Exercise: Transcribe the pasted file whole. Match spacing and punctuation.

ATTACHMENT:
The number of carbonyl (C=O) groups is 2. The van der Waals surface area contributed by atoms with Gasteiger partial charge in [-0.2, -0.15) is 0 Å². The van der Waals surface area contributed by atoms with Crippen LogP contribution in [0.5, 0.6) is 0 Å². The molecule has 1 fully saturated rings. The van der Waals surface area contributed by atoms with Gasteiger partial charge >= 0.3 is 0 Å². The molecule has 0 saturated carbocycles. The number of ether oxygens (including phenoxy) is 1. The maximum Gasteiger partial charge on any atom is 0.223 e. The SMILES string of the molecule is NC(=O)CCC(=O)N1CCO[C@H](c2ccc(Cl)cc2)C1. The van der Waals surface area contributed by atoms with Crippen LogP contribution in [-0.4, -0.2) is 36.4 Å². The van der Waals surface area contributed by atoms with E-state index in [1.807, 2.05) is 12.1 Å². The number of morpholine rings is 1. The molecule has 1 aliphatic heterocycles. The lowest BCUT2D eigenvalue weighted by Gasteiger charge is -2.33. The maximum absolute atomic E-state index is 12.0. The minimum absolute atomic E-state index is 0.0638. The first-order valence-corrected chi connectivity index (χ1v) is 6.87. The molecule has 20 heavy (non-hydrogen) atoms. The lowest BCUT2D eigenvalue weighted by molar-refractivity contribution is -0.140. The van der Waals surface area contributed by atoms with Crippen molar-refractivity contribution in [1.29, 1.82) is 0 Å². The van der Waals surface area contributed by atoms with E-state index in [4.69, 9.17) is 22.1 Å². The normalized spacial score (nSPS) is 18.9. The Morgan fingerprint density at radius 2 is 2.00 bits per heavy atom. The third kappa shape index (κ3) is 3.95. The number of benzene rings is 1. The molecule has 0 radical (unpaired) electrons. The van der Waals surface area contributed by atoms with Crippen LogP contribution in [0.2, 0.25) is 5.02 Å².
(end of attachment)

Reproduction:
The number of carbonyl (C=O) groups is 2. The van der Waals surface area contributed by atoms with Gasteiger partial charge in [-0.2, -0.15) is 0 Å². The van der Waals surface area contributed by atoms with Crippen LogP contribution in [0.5, 0.6) is 0 Å². The molecule has 1 fully saturated rings. The van der Waals surface area contributed by atoms with Gasteiger partial charge >= 0.3 is 0 Å². The molecule has 0 saturated carbocycles. The number of ether oxygens (including phenoxy) is 1. The maximum Gasteiger partial charge on any atom is 0.223 e. The SMILES string of the molecule is NC(=O)CCC(=O)N1CCO[C@H](c2ccc(Cl)cc2)C1. The van der Waals surface area contributed by atoms with Crippen LogP contribution in [-0.4, -0.2) is 36.4 Å². The van der Waals surface area contributed by atoms with E-state index in [1.807, 2.05) is 12.1 Å². The number of morpholine rings is 1. The molecule has 1 aliphatic heterocycles. The lowest BCUT2D eigenvalue weighted by Gasteiger charge is -2.33. The maximum absolute atomic E-state index is 12.0. The minimum absolute atomic E-state index is 0.0638. The first-order valence-corrected chi connectivity index (χ1v) is 6.87. The molecule has 20 heavy (non-hydrogen) atoms. The lowest BCUT2D eigenvalue weighted by molar-refractivity contribution is -0.140. The van der Waals surface area contributed by atoms with Crippen molar-refractivity contribution in [1.29, 1.82) is 0 Å². The van der Waals surface area contributed by atoms with E-state index in [4.69, 9.17) is 22.1 Å². The normalized spacial score (nSPS) is 18.9. The Morgan fingerprint density at radius 2 is 2.00 bits per heavy atom. The third kappa shape index (κ3) is 3.95. The number of benzene rings is 1. The molecule has 0 radical (unpaired) electrons. The van der Waals surface area contributed by atoms with Crippen LogP contribution in [0.2, 0.25) is 5.02 Å².